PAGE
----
Despite a relatively marginal profile in the United States, Scott Lively has proven to be a serious threat to international human rights. He was a key U.S. instigator of the 2009 Anti-Homosexuality Bill in Uganda, deploying what he described as his “nuclear bomb against the gay agenda” in that country.
Lively is now based in Springfield, MA, but his anti-LGBTQ activism began at the Oregon Citizens Alliance, which campaigned in 1992 for an unsuccessful constitutional amendment that characterized homosexual relationships as “abnormal, wrong, harmful and perverse.” In 1995, Lively co-authored The Pink Swastika: Homosexuality in the Nazi Party, which claims that gay men founded the Nazi Party and describes homosexuals as violent, predatory, and hostile to all moral norms.
Lively had visited Uganda in 2002 and returned in March 2009 to present his anti-scientific theories about LGBTQ people at the “Seminar on Exposing the Homosexuals’ Agenda” in Kampala, Uganda. In addition to blaming Nazi atrocities on gay men, Lively told his audience that he’d discovered “a dark and powerful presence in other historical periods: the Spanish Inquisition, the French ‘Reign of Terror,’ the era of South African apartheid, and the two centuries of American slavery.” He also suggested the Rwandan genocide “probably involved these guys.”
Lively presented himself as a foremost international authority on the modern gay movement, which he called “an evil institution” as powerful as it is sinister: “They have taken over the United Nations, the United States government, and the European Union. Nobody has been able to stop them so far. I’m hoping Uganda can.”
Lively said the threat to Uganda was imminent and that the targets were the most vulnerable, telling his audience that wealthy Europeans were flooding the country to lure young boys into homosexuality. “They want to satisfy their sexual desires,” he said. “Often these are people that are molested themselves and they’re turning it around. And they’re looking for other people to be able to prey upon.”
Lively then met with Ugandan Parliament members to discuss ideas for anti-LGBTI legislation. The now-infamous Anti-Homosexuality (“Kill the Gays”) Bill was drafted in April 2009 and was introduced in the legislature later that year. Lively reviewed it and hailed it as “a step in the right direction.” Following the passage of a revised version of the law in 2013, Lively said, “The gay movement has really brought this on themselves. These African countries have only been concerned about passing these laws after the global homosexual movement started pushing their agenda in these very morally conservative countries.”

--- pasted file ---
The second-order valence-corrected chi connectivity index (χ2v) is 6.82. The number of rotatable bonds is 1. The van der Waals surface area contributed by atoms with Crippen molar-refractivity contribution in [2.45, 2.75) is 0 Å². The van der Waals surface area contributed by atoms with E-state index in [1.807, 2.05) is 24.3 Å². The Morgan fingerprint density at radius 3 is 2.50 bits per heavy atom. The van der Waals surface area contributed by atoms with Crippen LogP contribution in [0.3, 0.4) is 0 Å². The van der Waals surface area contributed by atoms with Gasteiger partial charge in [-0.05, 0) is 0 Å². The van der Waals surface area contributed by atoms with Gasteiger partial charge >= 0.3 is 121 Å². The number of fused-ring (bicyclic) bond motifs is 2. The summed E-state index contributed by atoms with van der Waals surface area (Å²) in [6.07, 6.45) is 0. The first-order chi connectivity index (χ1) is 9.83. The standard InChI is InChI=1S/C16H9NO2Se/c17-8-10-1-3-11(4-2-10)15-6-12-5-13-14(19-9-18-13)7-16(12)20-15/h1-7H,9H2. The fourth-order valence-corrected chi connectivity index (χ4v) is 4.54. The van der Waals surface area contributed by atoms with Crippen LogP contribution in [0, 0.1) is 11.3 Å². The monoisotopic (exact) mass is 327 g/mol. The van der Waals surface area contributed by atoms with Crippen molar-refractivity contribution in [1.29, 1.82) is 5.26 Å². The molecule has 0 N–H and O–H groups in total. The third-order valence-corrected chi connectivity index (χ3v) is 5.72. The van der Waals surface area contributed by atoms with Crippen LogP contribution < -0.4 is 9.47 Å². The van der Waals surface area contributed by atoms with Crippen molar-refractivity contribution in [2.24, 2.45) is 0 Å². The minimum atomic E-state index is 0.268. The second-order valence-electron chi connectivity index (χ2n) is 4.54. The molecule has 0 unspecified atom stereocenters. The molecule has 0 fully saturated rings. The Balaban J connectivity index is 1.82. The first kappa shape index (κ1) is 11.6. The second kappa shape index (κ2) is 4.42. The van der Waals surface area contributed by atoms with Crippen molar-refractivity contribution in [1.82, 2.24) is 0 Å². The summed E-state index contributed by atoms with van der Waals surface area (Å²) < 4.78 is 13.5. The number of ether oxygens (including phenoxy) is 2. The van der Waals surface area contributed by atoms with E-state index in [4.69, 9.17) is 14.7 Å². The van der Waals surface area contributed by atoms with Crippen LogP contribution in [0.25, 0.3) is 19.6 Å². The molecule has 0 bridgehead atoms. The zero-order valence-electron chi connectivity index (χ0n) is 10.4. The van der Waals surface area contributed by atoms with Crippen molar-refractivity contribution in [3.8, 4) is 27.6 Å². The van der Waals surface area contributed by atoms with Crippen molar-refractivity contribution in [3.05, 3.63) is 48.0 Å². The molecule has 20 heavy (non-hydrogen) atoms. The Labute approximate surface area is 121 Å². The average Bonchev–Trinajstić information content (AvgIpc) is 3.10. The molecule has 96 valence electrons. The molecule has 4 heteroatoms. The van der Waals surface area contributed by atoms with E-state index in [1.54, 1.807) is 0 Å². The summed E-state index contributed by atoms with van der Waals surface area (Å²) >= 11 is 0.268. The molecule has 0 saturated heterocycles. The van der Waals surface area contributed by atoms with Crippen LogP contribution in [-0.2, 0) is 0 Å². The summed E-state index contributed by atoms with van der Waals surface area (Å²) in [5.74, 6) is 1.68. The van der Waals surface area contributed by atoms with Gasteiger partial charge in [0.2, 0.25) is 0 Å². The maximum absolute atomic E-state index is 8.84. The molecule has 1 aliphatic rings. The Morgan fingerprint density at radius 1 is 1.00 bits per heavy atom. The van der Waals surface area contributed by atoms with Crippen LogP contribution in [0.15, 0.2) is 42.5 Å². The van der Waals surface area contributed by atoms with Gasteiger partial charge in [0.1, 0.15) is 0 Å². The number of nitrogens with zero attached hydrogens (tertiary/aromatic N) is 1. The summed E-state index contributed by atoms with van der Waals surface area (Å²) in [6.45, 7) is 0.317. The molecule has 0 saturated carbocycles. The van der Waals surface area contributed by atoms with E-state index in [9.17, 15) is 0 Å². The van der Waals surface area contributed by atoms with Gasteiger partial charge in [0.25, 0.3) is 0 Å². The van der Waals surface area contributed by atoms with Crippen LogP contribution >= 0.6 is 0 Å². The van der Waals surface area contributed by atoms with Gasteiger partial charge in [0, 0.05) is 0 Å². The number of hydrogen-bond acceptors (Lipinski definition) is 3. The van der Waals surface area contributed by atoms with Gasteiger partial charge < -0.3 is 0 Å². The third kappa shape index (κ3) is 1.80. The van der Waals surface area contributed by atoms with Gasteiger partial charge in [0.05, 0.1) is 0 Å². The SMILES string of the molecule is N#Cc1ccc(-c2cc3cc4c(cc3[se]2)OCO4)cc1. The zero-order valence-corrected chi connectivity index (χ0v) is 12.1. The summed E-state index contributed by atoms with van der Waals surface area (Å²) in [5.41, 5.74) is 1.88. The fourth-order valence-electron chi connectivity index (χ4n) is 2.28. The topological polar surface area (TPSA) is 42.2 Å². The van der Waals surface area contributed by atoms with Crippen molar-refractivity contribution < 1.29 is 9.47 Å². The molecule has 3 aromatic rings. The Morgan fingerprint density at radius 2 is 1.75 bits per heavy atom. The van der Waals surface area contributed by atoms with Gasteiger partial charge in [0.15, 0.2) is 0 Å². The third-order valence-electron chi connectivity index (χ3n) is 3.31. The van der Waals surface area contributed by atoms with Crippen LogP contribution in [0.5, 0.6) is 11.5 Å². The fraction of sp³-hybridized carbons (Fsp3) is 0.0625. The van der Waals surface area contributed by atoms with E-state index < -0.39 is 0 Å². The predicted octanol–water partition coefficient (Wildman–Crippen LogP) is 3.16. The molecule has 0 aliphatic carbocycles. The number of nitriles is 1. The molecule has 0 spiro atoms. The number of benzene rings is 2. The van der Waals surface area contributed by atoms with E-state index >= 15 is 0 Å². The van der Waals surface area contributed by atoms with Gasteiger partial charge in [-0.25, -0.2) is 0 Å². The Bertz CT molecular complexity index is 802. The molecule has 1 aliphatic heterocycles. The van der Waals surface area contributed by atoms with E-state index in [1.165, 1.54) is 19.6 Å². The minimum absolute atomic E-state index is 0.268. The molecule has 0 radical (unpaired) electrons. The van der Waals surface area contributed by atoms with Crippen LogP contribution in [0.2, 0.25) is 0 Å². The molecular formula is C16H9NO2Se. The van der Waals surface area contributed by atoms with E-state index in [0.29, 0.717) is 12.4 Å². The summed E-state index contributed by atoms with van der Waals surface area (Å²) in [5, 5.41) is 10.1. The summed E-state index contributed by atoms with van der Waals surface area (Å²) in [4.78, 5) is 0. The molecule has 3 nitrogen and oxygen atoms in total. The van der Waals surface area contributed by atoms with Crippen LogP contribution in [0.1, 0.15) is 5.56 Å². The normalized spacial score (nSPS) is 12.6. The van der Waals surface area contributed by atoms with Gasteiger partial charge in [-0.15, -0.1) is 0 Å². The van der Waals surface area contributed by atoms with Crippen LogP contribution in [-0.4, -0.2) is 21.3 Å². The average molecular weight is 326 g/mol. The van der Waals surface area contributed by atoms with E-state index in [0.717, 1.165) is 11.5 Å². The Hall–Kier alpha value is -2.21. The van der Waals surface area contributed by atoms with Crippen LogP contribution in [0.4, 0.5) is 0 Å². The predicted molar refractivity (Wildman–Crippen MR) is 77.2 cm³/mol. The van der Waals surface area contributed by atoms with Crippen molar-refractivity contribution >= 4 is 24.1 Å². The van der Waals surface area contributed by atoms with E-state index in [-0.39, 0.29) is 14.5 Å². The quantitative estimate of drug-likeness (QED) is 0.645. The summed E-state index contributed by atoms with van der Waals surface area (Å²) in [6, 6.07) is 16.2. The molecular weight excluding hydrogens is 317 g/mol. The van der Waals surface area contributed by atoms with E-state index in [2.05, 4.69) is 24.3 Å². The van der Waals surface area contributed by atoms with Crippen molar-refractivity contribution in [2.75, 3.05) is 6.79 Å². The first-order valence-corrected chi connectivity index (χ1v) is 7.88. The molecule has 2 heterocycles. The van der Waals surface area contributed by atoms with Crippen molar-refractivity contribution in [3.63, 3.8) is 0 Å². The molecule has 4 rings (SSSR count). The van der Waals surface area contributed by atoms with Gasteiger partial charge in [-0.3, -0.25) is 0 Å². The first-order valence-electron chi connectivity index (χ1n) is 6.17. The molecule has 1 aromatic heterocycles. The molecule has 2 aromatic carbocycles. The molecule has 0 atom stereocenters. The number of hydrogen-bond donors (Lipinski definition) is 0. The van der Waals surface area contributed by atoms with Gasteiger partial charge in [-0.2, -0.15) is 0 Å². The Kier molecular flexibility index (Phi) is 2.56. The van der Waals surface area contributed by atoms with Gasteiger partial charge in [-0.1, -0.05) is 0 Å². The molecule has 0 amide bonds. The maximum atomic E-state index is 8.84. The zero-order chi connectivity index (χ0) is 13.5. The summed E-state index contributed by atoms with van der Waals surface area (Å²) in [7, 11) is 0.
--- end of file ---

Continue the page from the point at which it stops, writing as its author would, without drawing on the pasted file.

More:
The African human-rights advocacy group Sexual Minorities Uganda (SMUG) has sued Lively in the United States under the Alien Tort Statute for crimes against humanity, and specifically for inciting the persecution of LGBTQ people in Uganda. SMUG is represented by the New York-based Center for Constitutional Rights.
Though Lively’s firebrand campaign style has limited influence in his home state of Massachusetts, he has sometimes gained access to influential audiences abroad. In 2006 and 2007, he made a 50-city tour through Russia and Eastern Europe, during which he published a “Letter to the Russian People” urging authorities to “criminalize the public advocacy of homosexuality,” and he visited Russia again in 2013. Following Russia’s recent passage of a law that prohibits “propaganda of nontraditional sexual relations around minors,” he released a letter aimed at “the Hungarian people.” It encouraged them to follow the example of Russia, which he has described as “providing much-needed leadership in restoring family values.”
For more details, see American Culture Warriors in Africa: A Guide to the Exporters of Homophobia and Sexism.